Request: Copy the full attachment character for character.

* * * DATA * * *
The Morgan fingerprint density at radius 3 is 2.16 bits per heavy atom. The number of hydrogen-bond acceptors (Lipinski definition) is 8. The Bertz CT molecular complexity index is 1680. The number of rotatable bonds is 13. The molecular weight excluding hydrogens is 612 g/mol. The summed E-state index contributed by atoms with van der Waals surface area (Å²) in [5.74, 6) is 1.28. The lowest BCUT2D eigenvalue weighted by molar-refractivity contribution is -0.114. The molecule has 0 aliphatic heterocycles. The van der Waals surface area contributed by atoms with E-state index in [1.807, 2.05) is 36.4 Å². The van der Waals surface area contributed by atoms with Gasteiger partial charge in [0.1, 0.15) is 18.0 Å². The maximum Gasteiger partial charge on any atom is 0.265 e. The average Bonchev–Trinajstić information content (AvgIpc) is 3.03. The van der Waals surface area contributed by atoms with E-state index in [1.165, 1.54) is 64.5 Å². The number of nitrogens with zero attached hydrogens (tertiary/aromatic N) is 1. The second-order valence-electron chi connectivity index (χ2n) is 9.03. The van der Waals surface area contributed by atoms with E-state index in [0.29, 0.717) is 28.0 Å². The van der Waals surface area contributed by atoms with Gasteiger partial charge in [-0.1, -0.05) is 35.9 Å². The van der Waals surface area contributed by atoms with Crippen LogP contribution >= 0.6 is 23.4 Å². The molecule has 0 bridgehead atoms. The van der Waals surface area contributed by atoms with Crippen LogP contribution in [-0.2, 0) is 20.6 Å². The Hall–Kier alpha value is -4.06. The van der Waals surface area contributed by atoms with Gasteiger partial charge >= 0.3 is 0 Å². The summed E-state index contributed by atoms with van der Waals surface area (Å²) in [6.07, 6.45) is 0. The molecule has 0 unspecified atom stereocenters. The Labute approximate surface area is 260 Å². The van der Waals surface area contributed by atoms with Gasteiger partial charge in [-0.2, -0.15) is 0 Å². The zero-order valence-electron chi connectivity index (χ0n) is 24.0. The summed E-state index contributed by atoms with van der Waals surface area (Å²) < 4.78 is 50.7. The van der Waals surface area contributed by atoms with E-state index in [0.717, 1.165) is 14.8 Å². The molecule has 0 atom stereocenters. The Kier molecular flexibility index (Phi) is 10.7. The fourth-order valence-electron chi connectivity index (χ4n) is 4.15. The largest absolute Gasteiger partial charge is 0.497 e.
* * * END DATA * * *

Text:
The Morgan fingerprint density at radius 3 is 2.16 bits per heavy atom. The number of hydrogen-bond acceptors (Lipinski definition) is 8. The Bertz CT molecular complexity index is 1680. The number of rotatable bonds is 13. The molecular weight excluding hydrogens is 612 g/mol. The summed E-state index contributed by atoms with van der Waals surface area (Å²) in [5.74, 6) is 1.28. The lowest BCUT2D eigenvalue weighted by molar-refractivity contribution is -0.114. The molecule has 0 aliphatic heterocycles. The van der Waals surface area contributed by atoms with E-state index in [1.807, 2.05) is 36.4 Å². The van der Waals surface area contributed by atoms with Gasteiger partial charge in [0.1, 0.15) is 18.0 Å². The maximum Gasteiger partial charge on any atom is 0.265 e. The average Bonchev–Trinajstić information content (AvgIpc) is 3.03. The van der Waals surface area contributed by atoms with E-state index in [1.165, 1.54) is 64.5 Å². The number of nitrogens with zero attached hydrogens (tertiary/aromatic N) is 1. The second-order valence-electron chi connectivity index (χ2n) is 9.03. The van der Waals surface area contributed by atoms with E-state index in [0.29, 0.717) is 28.0 Å². The van der Waals surface area contributed by atoms with Gasteiger partial charge in [-0.1, -0.05) is 35.9 Å². The van der Waals surface area contributed by atoms with Crippen LogP contribution >= 0.6 is 23.4 Å². The molecule has 0 bridgehead atoms. The van der Waals surface area contributed by atoms with Crippen LogP contribution in [-0.2, 0) is 20.6 Å². The Hall–Kier alpha value is -4.06. The van der Waals surface area contributed by atoms with Gasteiger partial charge >= 0.3 is 0 Å². The summed E-state index contributed by atoms with van der Waals surface area (Å²) in [6.07, 6.45) is 0. The molecule has 0 unspecified atom stereocenters. The Labute approximate surface area is 260 Å². The van der Waals surface area contributed by atoms with Gasteiger partial charge in [-0.2, -0.15) is 0 Å². The zero-order valence-electron chi connectivity index (χ0n) is 24.0. The summed E-state index contributed by atoms with van der Waals surface area (Å²) < 4.78 is 50.7. The van der Waals surface area contributed by atoms with E-state index in [0.717, 1.165) is 14.8 Å². The molecule has 0 atom stereocenters. The Kier molecular flexibility index (Phi) is 10.7. The fourth-order valence-electron chi connectivity index (χ4n) is 4.15. The largest absolute Gasteiger partial charge is 0.497 e.